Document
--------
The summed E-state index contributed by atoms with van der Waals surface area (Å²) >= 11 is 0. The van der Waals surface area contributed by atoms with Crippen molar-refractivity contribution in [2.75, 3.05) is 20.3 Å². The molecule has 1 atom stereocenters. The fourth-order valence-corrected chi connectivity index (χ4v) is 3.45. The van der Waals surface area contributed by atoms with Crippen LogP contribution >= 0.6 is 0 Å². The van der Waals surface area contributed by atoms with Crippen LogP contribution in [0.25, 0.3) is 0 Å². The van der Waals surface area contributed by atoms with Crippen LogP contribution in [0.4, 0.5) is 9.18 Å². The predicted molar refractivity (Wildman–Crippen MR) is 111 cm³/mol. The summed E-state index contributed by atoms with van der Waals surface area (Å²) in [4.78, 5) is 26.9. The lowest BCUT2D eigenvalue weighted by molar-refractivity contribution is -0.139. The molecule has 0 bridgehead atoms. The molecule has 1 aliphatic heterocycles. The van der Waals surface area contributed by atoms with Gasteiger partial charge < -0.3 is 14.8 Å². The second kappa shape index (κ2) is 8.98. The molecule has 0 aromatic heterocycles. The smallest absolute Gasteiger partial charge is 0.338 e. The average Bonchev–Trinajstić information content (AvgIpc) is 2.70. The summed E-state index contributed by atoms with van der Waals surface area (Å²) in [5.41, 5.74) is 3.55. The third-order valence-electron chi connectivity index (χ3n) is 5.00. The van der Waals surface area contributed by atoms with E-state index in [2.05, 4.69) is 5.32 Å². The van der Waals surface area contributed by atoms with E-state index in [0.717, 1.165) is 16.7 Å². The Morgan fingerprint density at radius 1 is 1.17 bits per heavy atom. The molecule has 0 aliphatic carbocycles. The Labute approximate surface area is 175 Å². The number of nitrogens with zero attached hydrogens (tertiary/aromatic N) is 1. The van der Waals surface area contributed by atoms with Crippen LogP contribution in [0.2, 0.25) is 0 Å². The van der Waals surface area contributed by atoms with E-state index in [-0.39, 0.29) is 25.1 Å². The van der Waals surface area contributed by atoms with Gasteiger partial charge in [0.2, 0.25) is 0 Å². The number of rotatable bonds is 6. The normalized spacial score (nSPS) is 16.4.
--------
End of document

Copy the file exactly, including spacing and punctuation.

The summed E-state index contributed by atoms with van der Waals surface area (Å²) >= 11 is 0. The van der Waals surface area contributed by atoms with Crippen molar-refractivity contribution in [2.75, 3.05) is 20.3 Å². The molecule has 1 atom stereocenters. The fourth-order valence-corrected chi connectivity index (χ4v) is 3.45. The van der Waals surface area contributed by atoms with Crippen LogP contribution >= 0.6 is 0 Å². The van der Waals surface area contributed by atoms with Crippen LogP contribution in [0.25, 0.3) is 0 Å². The van der Waals surface area contributed by atoms with Crippen LogP contribution in [0.4, 0.5) is 9.18 Å². The predicted molar refractivity (Wildman–Crippen MR) is 111 cm³/mol. The summed E-state index contributed by atoms with van der Waals surface area (Å²) in [4.78, 5) is 26.9. The lowest BCUT2D eigenvalue weighted by molar-refractivity contribution is -0.139. The molecule has 0 bridgehead atoms. The molecule has 1 aliphatic heterocycles. The van der Waals surface area contributed by atoms with Gasteiger partial charge < -0.3 is 14.8 Å². The second kappa shape index (κ2) is 8.98. The molecule has 0 aromatic heterocycles. The smallest absolute Gasteiger partial charge is 0.338 e. The average Bonchev–Trinajstić information content (AvgIpc) is 2.70. The summed E-state index contributed by atoms with van der Waals surface area (Å²) in [5.41, 5.74) is 3.55. The third-order valence-electron chi connectivity index (χ3n) is 5.00. The van der Waals surface area contributed by atoms with E-state index in [2.05, 4.69) is 5.32 Å². The van der Waals surface area contributed by atoms with E-state index in [0.717, 1.165) is 16.7 Å². The Morgan fingerprint density at radius 1 is 1.17 bits per heavy atom. The molecule has 0 aliphatic carbocycles. The Labute approximate surface area is 175 Å². The number of nitrogens with zero attached hydrogens (tertiary/aromatic N) is 1. The van der Waals surface area contributed by atoms with Crippen LogP contribution in [0.2, 0.25) is 0 Å². The van der Waals surface area contributed by atoms with E-state index in [-0.39, 0.29) is 25.1 Å². The van der Waals surface area contributed by atoms with Gasteiger partial charge in [0.2, 0.25) is 0 Å². The number of rotatable bonds is 6. The normalized spacial score (nSPS) is 16.4.